Eguchi: But even with these troubles in development, I would think that the creators can become even more aware that this is very much their own game.
Uchibori: This was actually the case. Ultimately we’d gathered together based on a plan, so only those who feel a strong attachment to this plan are here. This may just be a coincidence, but all of us gathered here feel an emotional affinity. That’s why we can have exchanges like, “In this part I want to capture the feeling found in that game” (laugh). I think this might be the top reason that this project had gone smoothly until the end. We gathered together for the same goal, and everyone is an expert in his or her own field, so in the end the goal we’d all had in mind was the same. That is huge. I’m glad that we could create [this game] with everyone holding on to the same vision until the very end.
Note: The interview continues, but the questions pertain to merits of the process by which TRF employees were selected (called この指とまれ in Japanese, lit. “Stay with the finger.” The meaning is something like, “everyone gather together”). Rather than translating line by line, providing a summary of TRF and Square Enix’s hopes for Ikenie to Yuki no Setsuna may prove more beneficial.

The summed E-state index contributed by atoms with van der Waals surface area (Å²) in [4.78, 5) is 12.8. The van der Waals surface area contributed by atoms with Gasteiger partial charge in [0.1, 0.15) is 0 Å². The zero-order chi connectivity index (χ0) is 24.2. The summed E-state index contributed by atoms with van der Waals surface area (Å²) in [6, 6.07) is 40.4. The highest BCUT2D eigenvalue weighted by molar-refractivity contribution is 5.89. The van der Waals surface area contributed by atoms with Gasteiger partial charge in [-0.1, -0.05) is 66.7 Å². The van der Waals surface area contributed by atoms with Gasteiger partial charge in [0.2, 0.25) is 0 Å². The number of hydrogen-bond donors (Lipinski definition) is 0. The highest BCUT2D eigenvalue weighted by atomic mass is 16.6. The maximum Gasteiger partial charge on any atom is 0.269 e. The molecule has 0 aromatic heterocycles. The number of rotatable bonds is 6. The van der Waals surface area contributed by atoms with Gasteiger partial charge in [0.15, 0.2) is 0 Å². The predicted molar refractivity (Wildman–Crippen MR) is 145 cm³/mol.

Summary of the interview’s end:
- Matsuda hopes that an impetus such as Setsuna will revitalize the Japanese video games industry. Sony is putting much effort behind indie games, so the PS4 is not associated with only “big titles.”
- Matsuda says creating games that deliver the same fun as RPGs of the past is a fresh idea, but just reviving the games of old days is not enough. Using the latest technology is necessary. He is not aiming for mere nostalgia but rather for games as “cutting edge.”
- Hashimoto says people at TRF are working hard to deliver a work that only they can produce. They do not intend to make the exact same games of yesteryear.
- Matsuda notes that Japanese games are still big topics overseas today. From the perspective of overseas managers, they say that games of all types, JRPG-ish games of all types are necessary. Matsuda takes this to mean that “authentic Japanese” games aren’t in enough supply, so the task then is to make them.
- Dengeki Editor-in-Chief Eguchi also hopes that Setsuna does well and that it revitalizes Japan’s video game industry.